At The Millerton Inn, farm-to-table means not only their table, but their farm, as well. Peter Stefanopoulos, a longtime restaurateur in the Hudson Valley/Litchfield County area, has combined fresh, exceptionally well-prepared food with a welcoming ambience that encourages comfortable conversation, all in a historic Millerton building.
Stefanopoulos, who also owns Yianni’s in Chatham, NY, The Boathouse in Lakeville, CT, and is a co-owner of the Four Brothers Pizza restaurants, has managed to bring a touch of Greek cuisine to the menu (even the olive oil, which is amply poured and served with locally baked crusty bread, comes from a family grove in Greece), while ensuring that local ingredients and specialties cover a wide range of tastes. The family's Four Brothers Dairy Farm, just a few miles down the road, supplies the restaurant with produce, meat, and dairy, including the menu's all-star feta, chevre, and Greek yogurt.
The Millerton Inn occupies a formidable 1860s Victorian in the heart of Millerton, a location that hosted many an excellent dinner when it was known as the No. 9 Restaurant (later The No. 9 Restaurant and Inn). When former chef and innkeepers Tim and Taryn Cocheo headed north to Popolo Restaurant in Bellows Falls, VT, Stefanopoulos bought the enterprise and gave it a tasteful head–to-toe makeover.
Appetizers are beautifully presented and offer a welcome variety of options. The steaming clam chowder ($12) appears in a bowl garnished with toast (“charred bread” according to the menu) and sporting clams in their opened shells, as well as pancetta and fingerling potatoes. Local herbs combine with a touch of white wine to make the dish that evokes plaintive “I should have ordered that…” comments from around the table. It’s not the classic New England-style cream-based chowder but a light, flavorful soup that preps the taste buds for adventures to come. The Drunken meatballs are served on a bed of whipped feta with roasted tomato sauce and a drizzle of authentic Greek ouzo ($12). If you're a vegetarian, opt for the pan-seared feta, which comes wrapped in flakey filo dough and drizzeld with honey and sesame seeds ($12).
If salads are your interest, then the Millerton Inn Greek salad will delight. Again, the local influence is evident in both the greens and feta. The oregano dressing is a family recipe, and its own special treat. The traditional Caesar salad becomes a highlight with whole anchovies and spicy croutons topped with a tangy dressing. Main courses offer a compact range of selections from market fish to market steak, both of which are offered at the discretion of the chef. The saffron orange chicken is just as lush and substantial as it sounds, slow-cooked in a butter, orange, and saffron sauce and over rice pilaf ($25). Even the Millerton Inn burger carries a pedigree, credited to Meiller’s Farm, and comes with sharp white cheddar and a housemade bacon onion jam on brioche bun ($16). For the vegetarians among us, the baked mousaka ($20/$24) elevates the lowly eggplant to star billing and includes, in the “best supporting ingredients” category, a mushroom ragout (or sub this out for ground beef) and bechamel sauce that announces its arrival at the table with a wonderful aroma.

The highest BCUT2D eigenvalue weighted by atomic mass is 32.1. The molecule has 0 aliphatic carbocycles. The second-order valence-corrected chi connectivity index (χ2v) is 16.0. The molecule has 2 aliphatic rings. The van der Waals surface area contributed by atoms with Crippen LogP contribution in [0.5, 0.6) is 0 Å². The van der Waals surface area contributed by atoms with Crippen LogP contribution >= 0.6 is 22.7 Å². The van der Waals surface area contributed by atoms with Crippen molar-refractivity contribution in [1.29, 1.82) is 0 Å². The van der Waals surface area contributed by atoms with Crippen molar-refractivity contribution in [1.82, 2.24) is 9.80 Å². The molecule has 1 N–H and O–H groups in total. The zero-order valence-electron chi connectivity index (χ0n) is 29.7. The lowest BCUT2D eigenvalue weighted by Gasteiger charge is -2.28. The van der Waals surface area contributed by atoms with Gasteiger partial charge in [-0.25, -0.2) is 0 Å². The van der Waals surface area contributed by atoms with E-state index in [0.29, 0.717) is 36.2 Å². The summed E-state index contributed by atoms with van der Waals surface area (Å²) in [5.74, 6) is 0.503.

There are pasta specialties, as well, one of which is the peasant’s pasta. Among the listed ingredients is beets, leeks, kale, and a wonderfully mysterious cheese called Kefalograviera. Research will tell you that the cheese is produced in western Macedonia, Epirus, and the regional units of Aetolia-Acarnania and Evrytania. That would be…Greece.
Desserts are no less sumptuous than the appetizers, sides, salads, and entrees. An encounter with the tiramisu ($8) is encouraged, even if your notion is for the “table to share.”There’s a full bar (and well-trained bartenders), and the drink lineup includes signature cocktails—Byzantine Heads and The Horse’s Bath are worth trying for the names alone. The wine list is ample, but not intimidating, and the selection of beers that is supported by craft American brews really finds its stride with imports from Belgium, England, Austria, and Canada.
When visiting The Millerton Inn, it’s essential to listen to the specials offered by the waitstaff. During the summer and fall months, as new offerings appear on the farm on a daily basis, the chef’s imagination is piqued and the results are superb. During asparagus season, the chef finds a wonderful way of creating a salad with lumps of crabmeat, fresh asparagus and spring mix that is a true temptation.
- The tearoom at the Millerton Inn.
And Stefanopoulos has made the place a comfortable destination. The front dining room is decorated with lush figured wallpaper and paint to match. The back dining room is quieter, more subtle. In the rear of the building, the Tap Room is a bit more lively, with several large screen TVs placed in convenient, but not imposing spots. This is where the locals can be found—which is always a good sign. When the residents make a restaurant a regular spot, then it’s a fair indication that the food, the service, the atmosphere, and the welcome are well aligned. So it is at The Millerton Inn.
- The taproom at the Millerton Inn.
The Millerton Inn
53 Main Street, Millerton, NY